Really, I try to be on my best behavior on Sundays, especially when I am teaching the Bible in front of hundreds of people and the entire world-wide web.
Unfortunately, my best intentions don’t always materialize. For example, in the 9:15 service on April 7th, I struggled with anxiety and it became rather obvious. My brain had me so wound up that I couldn’t really talk without gagging. Now that was embarrassing. Yuck! Run and hide! Get out of Dodge. Punt.
In one of my all time favorite speeches, Sir Winston Churchill stated, “Let us therefore brace ourselves to our duties, and so bear ourselves, that if the British Empire and its Commonwealth last for a thousand years, men will still say, This was their finest hour.” Needless to say, Sunday morning wasn’t my finest hour.
I LOVE to teach the Bible. I don’t particularly like being exhibit A. Yep, Jesus helps in the grief process, but I don’t want anyone to see me grieve. Sure, Jesus is our healing, but I don’t want anyone to see me sick. It is so much easier to teach the wisdom of God than to genuinely allow folks to see the processes of actually trying to live it out in everyday, real life, situations.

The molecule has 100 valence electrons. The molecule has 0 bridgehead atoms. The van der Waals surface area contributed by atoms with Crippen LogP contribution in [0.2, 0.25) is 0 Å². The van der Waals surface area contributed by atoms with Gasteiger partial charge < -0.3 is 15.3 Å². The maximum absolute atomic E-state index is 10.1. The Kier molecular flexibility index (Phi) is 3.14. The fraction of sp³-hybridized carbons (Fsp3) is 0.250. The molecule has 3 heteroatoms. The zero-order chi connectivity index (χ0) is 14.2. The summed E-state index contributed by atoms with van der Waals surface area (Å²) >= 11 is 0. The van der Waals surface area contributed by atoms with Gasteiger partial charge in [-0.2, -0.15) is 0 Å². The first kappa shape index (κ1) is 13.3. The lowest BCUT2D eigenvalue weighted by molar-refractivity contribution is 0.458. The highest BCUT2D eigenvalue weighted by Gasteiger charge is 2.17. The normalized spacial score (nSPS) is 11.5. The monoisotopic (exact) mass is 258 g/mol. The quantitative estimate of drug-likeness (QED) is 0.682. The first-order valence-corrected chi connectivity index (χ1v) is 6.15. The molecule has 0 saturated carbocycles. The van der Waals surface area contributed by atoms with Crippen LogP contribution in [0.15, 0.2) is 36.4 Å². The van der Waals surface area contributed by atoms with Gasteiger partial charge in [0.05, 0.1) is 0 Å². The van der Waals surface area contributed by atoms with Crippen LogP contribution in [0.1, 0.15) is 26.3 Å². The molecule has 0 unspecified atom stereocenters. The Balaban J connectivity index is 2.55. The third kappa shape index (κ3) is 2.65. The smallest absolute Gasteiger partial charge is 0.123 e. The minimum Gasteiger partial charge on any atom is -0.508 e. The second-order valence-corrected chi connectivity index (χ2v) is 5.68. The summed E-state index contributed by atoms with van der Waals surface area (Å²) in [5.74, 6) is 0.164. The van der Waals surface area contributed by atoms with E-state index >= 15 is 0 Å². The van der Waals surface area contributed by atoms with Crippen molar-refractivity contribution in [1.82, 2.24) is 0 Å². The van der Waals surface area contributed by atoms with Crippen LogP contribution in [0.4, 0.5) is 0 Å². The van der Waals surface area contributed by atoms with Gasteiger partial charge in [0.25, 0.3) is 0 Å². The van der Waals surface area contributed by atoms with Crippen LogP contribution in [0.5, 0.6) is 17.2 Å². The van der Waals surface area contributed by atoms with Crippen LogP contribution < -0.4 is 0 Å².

Until the Living Word intersects the living moment the ministry event hasn’t occurred. I love theology, but theology must always become personal biography to have any lasting impact.
On Sunday some of you saw your pastor doing his best to make the Living Word of God work in his everyday, broken clay pot life. Maybe it was a bit unsettling for you (it sure was for me), but when we walk through our human weaknesses we can all be delighted that God has placed the treasure of His glory in any of our jars of clay.
With my family, friends, prayer warriors, doctors, and loving MCA Church family, I will be just fine.
I look forward to seeing your jar of clay next Sunday and, I promise, I will try to be on my best behavior and maybe we will have our finest hour!